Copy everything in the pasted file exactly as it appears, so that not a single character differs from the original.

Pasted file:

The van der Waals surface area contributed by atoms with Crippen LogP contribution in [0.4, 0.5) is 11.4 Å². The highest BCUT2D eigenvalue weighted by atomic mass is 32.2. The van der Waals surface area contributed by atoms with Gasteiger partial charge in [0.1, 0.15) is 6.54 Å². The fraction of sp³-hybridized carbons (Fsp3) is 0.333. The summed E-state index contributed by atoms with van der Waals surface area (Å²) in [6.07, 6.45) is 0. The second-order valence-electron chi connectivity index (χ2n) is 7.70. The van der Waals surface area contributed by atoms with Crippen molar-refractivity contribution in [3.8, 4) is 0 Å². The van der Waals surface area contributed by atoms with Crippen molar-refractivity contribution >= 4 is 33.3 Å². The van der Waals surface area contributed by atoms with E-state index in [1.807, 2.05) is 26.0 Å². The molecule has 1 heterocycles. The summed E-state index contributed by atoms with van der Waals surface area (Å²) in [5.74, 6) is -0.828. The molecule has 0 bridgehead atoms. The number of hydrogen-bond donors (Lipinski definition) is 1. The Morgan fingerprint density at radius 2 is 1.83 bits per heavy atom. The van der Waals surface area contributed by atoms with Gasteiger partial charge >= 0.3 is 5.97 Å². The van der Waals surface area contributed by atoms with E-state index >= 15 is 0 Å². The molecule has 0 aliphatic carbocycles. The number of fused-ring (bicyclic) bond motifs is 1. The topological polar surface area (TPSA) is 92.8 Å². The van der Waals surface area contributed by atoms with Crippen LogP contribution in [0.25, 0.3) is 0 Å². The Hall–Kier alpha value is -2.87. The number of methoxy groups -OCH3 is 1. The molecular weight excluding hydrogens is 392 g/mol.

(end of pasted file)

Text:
The van der Waals surface area contributed by atoms with Crippen LogP contribution in [0.4, 0.5) is 11.4 Å². The highest BCUT2D eigenvalue weighted by atomic mass is 32.2. The van der Waals surface area contributed by atoms with Gasteiger partial charge in [0.1, 0.15) is 6.54 Å². The fraction of sp³-hybridized carbons (Fsp3) is 0.333. The summed E-state index contributed by atoms with van der Waals surface area (Å²) in [6.07, 6.45) is 0. The second-order valence-electron chi connectivity index (χ2n) is 7.70. The van der Waals surface area contributed by atoms with Crippen molar-refractivity contribution in [3.8, 4) is 0 Å². The van der Waals surface area contributed by atoms with Crippen molar-refractivity contribution >= 4 is 33.3 Å². The van der Waals surface area contributed by atoms with E-state index in [1.807, 2.05) is 26.0 Å². The molecule has 1 heterocycles. The summed E-state index contributed by atoms with van der Waals surface area (Å²) in [5.74, 6) is -0.828. The molecule has 0 bridgehead atoms. The number of hydrogen-bond donors (Lipinski definition) is 1. The Morgan fingerprint density at radius 2 is 1.83 bits per heavy atom. The van der Waals surface area contributed by atoms with Gasteiger partial charge >= 0.3 is 5.97 Å². The van der Waals surface area contributed by atoms with E-state index >= 15 is 0 Å². The molecule has 0 aliphatic carbocycles. The number of fused-ring (bicyclic) bond motifs is 1. The topological polar surface area (TPSA) is 92.8 Å². The van der Waals surface area contributed by atoms with Crippen LogP contribution in [0.25, 0.3) is 0 Å². The Hall–Kier alpha value is -2.87. The number of methoxy groups -OCH3 is 1. The molecular weight excluding hydrogens is 392 g/mol.